“Unsex Me Here:” A Lack Of Good Roles
Women have appeared in Shakespeare’s plays since 1660, when an unnamed actress played Desdemona in a production of Othello in London. While Shakespeare’s heroines are sought-after roles, even the best female characters don’t offer the depth or challenge of his male protagonists. Rosalind in As You Like It speaks the most lines of any woman in Shakespeare, around 700. Hamlet varies slightly depending on the version of the text being used, but he generally has close to 1500 lines.

It’s easy to see the appeal of Hamlet for an actress of Sarah Bernhardt’s age and temperament. Bernhardt’s reasoning for taking on the role turned Elizabethan logic, which demanded that boys play women, inside out. As Rebeck’s Sarah argues, “a boy of twenty cannot understand the philosophy of Hamlet.” He “does not look the boy, nor has he the ready adaptability of the woman, who can combine the light carriage of youth with…mature thought.” Bernhardt’s critics disagreed, arguing that women were incapable of understanding a man’s thoughts and actions. On June 17, 1899, the Athenaeum declared: “A woman is positively no more capable of beating out the music of Hamlet than is a man of expressing the plaintive and half-accomplished surrender of Ophelia.”

Janet McTeer as Petruchio. Photo by Joan Marcus

Twenty-First Century Interpretations
Shakespeare’s characters, like all Elizabethan men and women, are bound to fulfill the roles assigned to them by gender and class. But gender is an ongoing discussion in his plays: what does it mean to be masculine? To be feminine? To challenge stereotypes? To disguise yourself as a boy? Many scholars believe that, even during Shakespeare’s time, seeing male actors play women heightened these questions for Elizabethan audiences. Contemporary directors are now pointedly using cross-gender casting to provoke questions of power within and around the plays.

British director Phyllida Lloyd recently helmed four all-female productions of Shakespeare plays: The Taming of the Shrew (with Janet McTeer as Petruchio), Julius Caesar, Henry IV, and The Tempest. Lloyd described her initial impulse in an interview, “It really began as jobs for the girls, unashamedly.” She continued, “I did not want my niece going to see any more classical plays thinking, ‘Oh, I'm the one in the corner, sort of mooning over the leading man.’ I wanted to feel that she could go to the theater and think, ‘My god, I could be in charge.’"

Bernhardt/Hamlet is playing at the American Airlines Theatre through November 11, 2018. For tickets and information, please visit our website.

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2018-2019 Season, Bernhardt/Hamlet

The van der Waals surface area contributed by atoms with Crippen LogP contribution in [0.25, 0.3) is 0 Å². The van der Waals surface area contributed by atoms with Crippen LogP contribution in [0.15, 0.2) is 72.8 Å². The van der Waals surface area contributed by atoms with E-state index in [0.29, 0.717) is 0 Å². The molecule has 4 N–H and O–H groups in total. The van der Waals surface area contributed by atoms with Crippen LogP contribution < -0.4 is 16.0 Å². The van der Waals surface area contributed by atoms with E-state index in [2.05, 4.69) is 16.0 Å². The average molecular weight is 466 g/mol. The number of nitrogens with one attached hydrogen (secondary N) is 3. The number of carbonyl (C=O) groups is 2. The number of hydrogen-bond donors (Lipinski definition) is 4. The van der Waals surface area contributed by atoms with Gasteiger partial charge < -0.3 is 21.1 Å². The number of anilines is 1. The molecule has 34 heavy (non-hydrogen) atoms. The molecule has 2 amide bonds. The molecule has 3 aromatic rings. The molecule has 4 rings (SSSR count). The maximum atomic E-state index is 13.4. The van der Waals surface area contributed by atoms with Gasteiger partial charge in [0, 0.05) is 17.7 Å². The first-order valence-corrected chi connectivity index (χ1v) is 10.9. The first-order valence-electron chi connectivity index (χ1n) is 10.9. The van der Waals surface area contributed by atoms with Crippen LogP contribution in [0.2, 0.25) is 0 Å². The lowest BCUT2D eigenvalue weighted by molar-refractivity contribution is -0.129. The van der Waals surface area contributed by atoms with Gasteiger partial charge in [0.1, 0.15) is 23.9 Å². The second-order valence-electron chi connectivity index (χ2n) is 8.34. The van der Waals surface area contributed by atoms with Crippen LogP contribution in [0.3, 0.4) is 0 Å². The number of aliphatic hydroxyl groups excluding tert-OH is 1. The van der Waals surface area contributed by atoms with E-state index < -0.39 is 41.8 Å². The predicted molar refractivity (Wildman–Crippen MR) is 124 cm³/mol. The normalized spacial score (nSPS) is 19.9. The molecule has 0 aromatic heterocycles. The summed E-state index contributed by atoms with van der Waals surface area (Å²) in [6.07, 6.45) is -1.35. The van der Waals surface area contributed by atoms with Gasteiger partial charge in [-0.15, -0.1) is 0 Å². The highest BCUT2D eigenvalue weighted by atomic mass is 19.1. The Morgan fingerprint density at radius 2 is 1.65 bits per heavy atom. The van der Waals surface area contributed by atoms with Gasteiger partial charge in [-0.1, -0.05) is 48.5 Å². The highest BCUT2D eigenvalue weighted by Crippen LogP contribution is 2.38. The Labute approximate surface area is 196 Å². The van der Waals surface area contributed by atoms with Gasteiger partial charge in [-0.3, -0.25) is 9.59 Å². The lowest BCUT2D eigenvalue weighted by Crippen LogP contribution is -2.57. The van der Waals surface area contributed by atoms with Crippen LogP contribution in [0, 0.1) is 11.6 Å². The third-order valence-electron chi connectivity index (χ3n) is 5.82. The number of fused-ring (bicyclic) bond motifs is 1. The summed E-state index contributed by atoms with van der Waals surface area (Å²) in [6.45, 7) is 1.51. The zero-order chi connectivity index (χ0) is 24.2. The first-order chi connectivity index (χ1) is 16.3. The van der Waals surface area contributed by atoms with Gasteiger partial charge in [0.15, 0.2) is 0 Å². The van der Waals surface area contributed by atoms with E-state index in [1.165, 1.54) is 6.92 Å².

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World of the Play: Paris in 1899

Posted on: September 11th, 2018 by Nick Mecikalski


Paris from a Balloon. Credit: Library of Congress

The real-life production of Hamlet that starred Sarah Bernhardt took place in 1899 in a theatre in Paris that Bernhardt owned, operated, and even named after herself: Théâtre Sarah-Bernhardt. While Bernhardt/Hamlet is mostly set in and around this theatre, an examination of the political and cultural climate outside its walls in the final decades of the 19th century can help us better understand the events of this play.

The Franco-Prussian War and the French Third Republic
Nearly thirty years before the events of Bernhardt/Hamlet, Emperor Napoleon III’s Second French Empire declared war against the Kingdom of Prussia, aiming to halt Prussia’s efforts to unify the independent German states of Europe into one German nation. This attempt to protect France’s political and military hegemony in Europe backfired, however, as Prussia responded with unexpected military prowess, invading France and driving Napoleon to a disastrous defeat at the Battle of Sedan in 1870. Soon thereafter, the Second French Empire was overthrown and replaced with the French Third Republic, which became France’s official system of government. In 1875, this Republican government enacted a set of constitutional laws, establishing a President of the Republic and a two-chamber legislative body, which would become France’s most democratic system of government to date. Under the Third Republic, the government instituted free public education, deepened the separation between church and state, established a railway system, and provided for inexpensive access to newspapers. The Third Republic remained through the end of World War II.